NEW YORK (PIX11) — It’s a matter of days before dozens of New York City police officers will step onto patrol with an extra set of eyes in a move expected to “fundamentally change” the relationship between police and the community.
On-body cameras — meant to record the behavior of officers and those civilians they encounter — soon will be part of the NYPD’s daily policing.
The first 50 cameras will be in the field and running by this weekend, Commissioner Bill Bratton said.
Bratton along with Mayor Bill de Blasio announced the start of the department’s body-cam pilot program at a news conference Wednesday in Queens.
He lauded the cameras as having the potential to eliminate the “he said, she said” confusion that often surrounds situations involving police officers and citizens.
Charged with policing a city of more than 8 million people, there are some 35,000 officers within the NYPD.
De Blasio said the cameras could “fundamentally change” the way those officers interact with the communities they serve. He emphasized that onlookers’ videos of violent encounters between police and subjects are crucial but don’t capture the entire story and may leave out key moments from the start of the encounter.
“When something happens, to have a video record of it from the police officer’s perspective … it’s going to improve the work of law enforcement and, God forbid something goes wrong, we’ll have a clearer picture of what happened,” de Blasio said.
About 50 officers from six precincts will test two types of on-body cameras during the next three months to learn how they work and hammer out logistics, such as privacy, battery life and activation methods.
Among those testers are officers from the 120th Precinct in Staten Island, where a high-profile in-custody death occurred in July and sparked the convening of a grand jury expected to make its decision soon on whether to indict the officer involved.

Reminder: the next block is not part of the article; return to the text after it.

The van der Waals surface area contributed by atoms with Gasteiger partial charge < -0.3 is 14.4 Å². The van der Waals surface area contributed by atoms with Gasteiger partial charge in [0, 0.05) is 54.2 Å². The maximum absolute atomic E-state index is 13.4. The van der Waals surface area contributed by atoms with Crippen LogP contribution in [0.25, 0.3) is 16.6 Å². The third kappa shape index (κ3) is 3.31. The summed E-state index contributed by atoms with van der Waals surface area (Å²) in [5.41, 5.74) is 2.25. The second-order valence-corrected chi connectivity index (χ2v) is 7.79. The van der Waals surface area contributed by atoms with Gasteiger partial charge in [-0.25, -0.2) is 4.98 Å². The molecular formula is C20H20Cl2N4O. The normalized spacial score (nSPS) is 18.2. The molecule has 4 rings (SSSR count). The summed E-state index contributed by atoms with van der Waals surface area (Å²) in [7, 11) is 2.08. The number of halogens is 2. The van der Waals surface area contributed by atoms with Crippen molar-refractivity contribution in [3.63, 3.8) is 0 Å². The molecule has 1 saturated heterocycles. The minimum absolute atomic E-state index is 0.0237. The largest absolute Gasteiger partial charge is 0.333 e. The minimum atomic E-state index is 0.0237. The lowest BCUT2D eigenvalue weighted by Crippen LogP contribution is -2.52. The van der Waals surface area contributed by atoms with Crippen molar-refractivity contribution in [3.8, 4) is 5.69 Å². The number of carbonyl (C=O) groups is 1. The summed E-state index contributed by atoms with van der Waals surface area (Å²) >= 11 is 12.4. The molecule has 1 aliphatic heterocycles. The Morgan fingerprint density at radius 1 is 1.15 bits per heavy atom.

In that case, an onlooker captured video of Eric Garner’s arrest and death after the 43-year-old was put into a chokehold, outlawed by department policy for some two decades.
Unlike dash-cams inside NYPD vehicles that automatically start recording when an officer flips on the lights and sirens, activating body cameras would be up to the officer’s discretion, Bratton said.
Rules governing when an officer would have to active their camera are still being drafted.
Preliminary cost may be $1,200 a year for each device, Bratton said. He expects the program — which, for now, is voluntary — to be implemented fully “over the next year or so.”
On-body cameras are the latest portion of department-wide reform including the end of low-level marijuana arrests, officer retraining, $130 million in mental health programs and a reinforced civilian review board.
Public Advocate Leticia James said the creation of law surrounding the cameras is still in flux. She did, however, call for data captured by the cameras to be held for three years, the length of time for the statute of limitations for claims against the department.
Having lobbied for the cameras since July, James said having an “objective record” of police-civilian encounters could save the city millions of dollars in legal costs. In the past five years, the city has shelled out nearly $1 billion on claims against the NYPD, she said.